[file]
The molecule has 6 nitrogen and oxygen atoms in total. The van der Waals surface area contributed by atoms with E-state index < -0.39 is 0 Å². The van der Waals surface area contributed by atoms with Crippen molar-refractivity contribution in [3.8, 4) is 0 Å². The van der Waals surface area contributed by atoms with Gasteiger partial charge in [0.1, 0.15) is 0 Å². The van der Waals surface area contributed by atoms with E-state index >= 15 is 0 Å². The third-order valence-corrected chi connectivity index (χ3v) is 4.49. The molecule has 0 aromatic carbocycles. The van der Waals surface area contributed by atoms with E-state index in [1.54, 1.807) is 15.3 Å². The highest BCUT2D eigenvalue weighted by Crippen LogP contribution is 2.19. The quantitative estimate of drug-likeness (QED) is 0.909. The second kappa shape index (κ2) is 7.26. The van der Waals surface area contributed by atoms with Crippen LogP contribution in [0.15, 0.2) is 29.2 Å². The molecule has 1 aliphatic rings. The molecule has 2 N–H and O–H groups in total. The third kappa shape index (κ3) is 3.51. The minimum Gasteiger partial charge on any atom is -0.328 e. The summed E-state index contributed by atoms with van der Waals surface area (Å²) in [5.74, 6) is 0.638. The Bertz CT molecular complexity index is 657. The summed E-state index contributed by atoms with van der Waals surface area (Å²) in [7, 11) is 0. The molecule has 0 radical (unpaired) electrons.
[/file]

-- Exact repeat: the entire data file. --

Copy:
The molecule has 6 nitrogen and oxygen atoms in total. The van der Waals surface area contributed by atoms with E-state index < -0.39 is 0 Å². The van der Waals surface area contributed by atoms with Crippen molar-refractivity contribution in [3.8, 4) is 0 Å². The van der Waals surface area contributed by atoms with Gasteiger partial charge in [0.1, 0.15) is 0 Å². The van der Waals surface area contributed by atoms with E-state index >= 15 is 0 Å². The third-order valence-corrected chi connectivity index (χ3v) is 4.49. The molecule has 0 aromatic carbocycles. The van der Waals surface area contributed by atoms with E-state index in [1.54, 1.807) is 15.3 Å². The highest BCUT2D eigenvalue weighted by Crippen LogP contribution is 2.19. The quantitative estimate of drug-likeness (QED) is 0.909. The second kappa shape index (κ2) is 7.26. The van der Waals surface area contributed by atoms with Crippen LogP contribution in [0.15, 0.2) is 29.2 Å². The molecule has 1 aliphatic rings. The molecule has 2 N–H and O–H groups in total. The third kappa shape index (κ3) is 3.51. The minimum Gasteiger partial charge on any atom is -0.328 e. The summed E-state index contributed by atoms with van der Waals surface area (Å²) in [5.74, 6) is 0.638. The Bertz CT molecular complexity index is 657. The summed E-state index contributed by atoms with van der Waals surface area (Å²) in [7, 11) is 0. The molecule has 0 radical (unpaired) electrons.